Robyn Bennis’ debut novel The Guns Above introduced readers to Captain Josette Dupre, Lord Bernat Hinkal, and the rest of the crew of the airship Mistral, caught up in a seemingly interminable war in defense of the Garnian empire against their Vinzhalian enemies. By Fire Above (2018) is the second entry in Bennis’ SIGNAL AIRSHIP series, and it’s just as flint- and steam-powered as the previous novel; while some of the former’s cheekiness has been set aside in favor of gallows humor and dark absurdity in the latter, it’s still as entertaining and compelling as its predecessor.
The only thing worse than being caught in a life-or-death battle is having to play at being a diplomat, and yet that’s just where Captain Dupre finds herself after the tumultuous battle that concluded The Guns Above. Her crew and ship are badly damaged and in need of rest, repairs, and recuperation, and yet none of those things will be made available because there’s a war on, don’t ya know, and resources are stretched thin. Captain Dupre’s burden of responsibility is further weighed down by the knowledge that her hometown of Durum has been taken over by the Vins, and her own mother is among the hostages. But without orders and supplies, there’s nothing Dupre can do but let Bernie and his dashing older brother Roland guide her through one tiresome meeting and soirée after another in the hopes that someone in Kuchin will be able to grant the assistance they need. Once orders come through and new crew members come aboard, the Mistral heads back to Durum, where unpleasant surprises and a completely unexpected betrayal await them.
Now that the groundwork for the primary characters has been laid down, Bennis has time to explore their darker and more unlikeable aspects in By Fire Above, and that risk pays off: Bernie and Captain Dupre are more believable, and their relationship develops a camaraderie that works to the overall benefit of the novel. Bernie’s still an insufferable snob, but some of his more irritating edges have been smoothed by the trauma and sacrifices of war, and he’s all the more accessible as a result. Captain Dupre’s internal conflicts over her growing interest in Roland, her duties to an empire that’s willing to let her captain an airship but refuses to treat her with the respect she deserves, and her responsibility toward a town and a mother that she couldn’t escape fast enough in her youth are extremely well-balanced. Switching narration and perception of events between Bernie and the captain lends opportunities for dark humor and bracing insight to a novel which could easily have been too bleak and brutal, considering the subject matter.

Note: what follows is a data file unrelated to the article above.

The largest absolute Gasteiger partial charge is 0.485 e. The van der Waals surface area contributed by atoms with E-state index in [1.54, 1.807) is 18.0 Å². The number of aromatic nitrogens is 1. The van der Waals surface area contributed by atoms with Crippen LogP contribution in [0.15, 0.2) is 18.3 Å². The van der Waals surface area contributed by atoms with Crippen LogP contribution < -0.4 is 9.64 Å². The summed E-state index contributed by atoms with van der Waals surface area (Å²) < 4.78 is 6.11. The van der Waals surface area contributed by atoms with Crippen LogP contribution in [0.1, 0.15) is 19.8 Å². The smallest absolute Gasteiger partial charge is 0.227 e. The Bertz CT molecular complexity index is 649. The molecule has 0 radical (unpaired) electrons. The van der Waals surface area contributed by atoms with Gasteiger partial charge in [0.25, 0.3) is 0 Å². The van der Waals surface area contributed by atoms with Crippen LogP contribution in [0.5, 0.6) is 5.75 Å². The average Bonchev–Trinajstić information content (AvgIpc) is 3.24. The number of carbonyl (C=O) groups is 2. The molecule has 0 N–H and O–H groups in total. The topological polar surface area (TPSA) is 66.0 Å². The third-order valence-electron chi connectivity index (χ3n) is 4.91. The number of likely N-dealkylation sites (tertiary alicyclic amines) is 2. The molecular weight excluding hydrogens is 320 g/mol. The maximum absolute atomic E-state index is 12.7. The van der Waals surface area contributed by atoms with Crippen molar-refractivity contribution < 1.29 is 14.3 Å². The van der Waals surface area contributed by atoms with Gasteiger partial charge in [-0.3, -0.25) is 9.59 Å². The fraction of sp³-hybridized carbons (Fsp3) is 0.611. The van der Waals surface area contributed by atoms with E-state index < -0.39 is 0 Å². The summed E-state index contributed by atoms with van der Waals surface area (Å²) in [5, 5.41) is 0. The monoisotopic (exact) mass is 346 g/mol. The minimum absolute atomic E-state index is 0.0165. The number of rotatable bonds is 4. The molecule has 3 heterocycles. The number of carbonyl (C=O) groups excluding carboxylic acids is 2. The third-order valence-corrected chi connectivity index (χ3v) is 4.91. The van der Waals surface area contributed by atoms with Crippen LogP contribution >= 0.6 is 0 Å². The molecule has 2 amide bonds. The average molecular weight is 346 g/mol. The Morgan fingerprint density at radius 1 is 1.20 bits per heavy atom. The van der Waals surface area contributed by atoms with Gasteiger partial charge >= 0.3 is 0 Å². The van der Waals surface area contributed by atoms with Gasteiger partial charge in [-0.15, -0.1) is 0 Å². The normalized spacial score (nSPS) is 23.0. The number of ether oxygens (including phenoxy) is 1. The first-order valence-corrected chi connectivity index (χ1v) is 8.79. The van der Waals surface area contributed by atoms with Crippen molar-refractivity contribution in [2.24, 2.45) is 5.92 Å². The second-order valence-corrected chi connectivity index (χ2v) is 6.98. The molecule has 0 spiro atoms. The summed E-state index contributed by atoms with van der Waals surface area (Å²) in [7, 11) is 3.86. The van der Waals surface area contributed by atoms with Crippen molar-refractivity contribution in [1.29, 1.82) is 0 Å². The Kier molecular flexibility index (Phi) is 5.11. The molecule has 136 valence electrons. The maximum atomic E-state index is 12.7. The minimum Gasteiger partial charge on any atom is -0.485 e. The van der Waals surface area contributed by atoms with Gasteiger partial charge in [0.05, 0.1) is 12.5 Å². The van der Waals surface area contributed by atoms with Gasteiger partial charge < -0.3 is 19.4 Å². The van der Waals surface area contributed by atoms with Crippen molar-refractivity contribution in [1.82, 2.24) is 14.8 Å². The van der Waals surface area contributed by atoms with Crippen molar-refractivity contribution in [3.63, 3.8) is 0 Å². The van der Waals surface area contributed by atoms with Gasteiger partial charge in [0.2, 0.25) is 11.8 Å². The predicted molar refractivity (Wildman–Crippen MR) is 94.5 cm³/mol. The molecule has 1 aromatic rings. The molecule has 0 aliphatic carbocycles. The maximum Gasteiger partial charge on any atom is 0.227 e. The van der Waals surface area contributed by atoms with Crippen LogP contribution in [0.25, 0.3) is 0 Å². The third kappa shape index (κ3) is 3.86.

That said, Bennis doesn’t shy away from presenting the often ridiculous nature of a war planned by bureaucrats who are safely removed from experiencing any real danger, with definite shades of Joseph Heller’s Catch-22. Freshly-minted soldiers, many of whom seem barely old enough to shave, are expected to lug around supplies like “shoe polish, belt polish, button polish, button board, polishing brush, coat brush, grooming brush,” and on and on, with no thought to practicality or usefulness in the thick of battle. And when the battle to liberate Durum commences, it’s as realistically visceral and terrifying as one ought to expect, especially since most of Durum’s fighting force consists of townsfolk and tradespeople rather than trained soldiers. Bennis doesn’t celebrate bloodshed by any stretch of the imagination, and takes care to remind the reader that the Vins are just as human as the Garnians. It will be fascinating to see whether, in further SIGNAL AIRSHIP novels, Bernie and Captain Dupre receive satisfactory answers as to just what this war is supposed to accomplish, anyway.
Less time is spent aboard the Mistral than I would have liked — Bennis has a great eye for technical schematics, and writes them in such a way that the Mistral’s interior is easily visualized. Her crew is similarly well-written, with little details here and there that quickly distinguish them from one another, and which turn characters like Ensign Kember and Sergeant Jutes into real people. The ways that they each rise to the occasion when called to, while acknowledging difficult circumstances or damning consequences, humanize them despite the meat-grinder nature of the war machine they’re all bound to.
By Fire Above is a thoughtful, honest examination of the cost of war, not only in a large-scale economic sense but also in a small-scale, personal sense, and Bennis does an excellent job of questioning whether the awful deeds demanded of soldiers are equal to the sometimes-minute tactical gains that come as a result. The SIGNAL AIRSHIP series is well worth reading, and I’m excited to see what direction Bennis steers the narrative after this volume.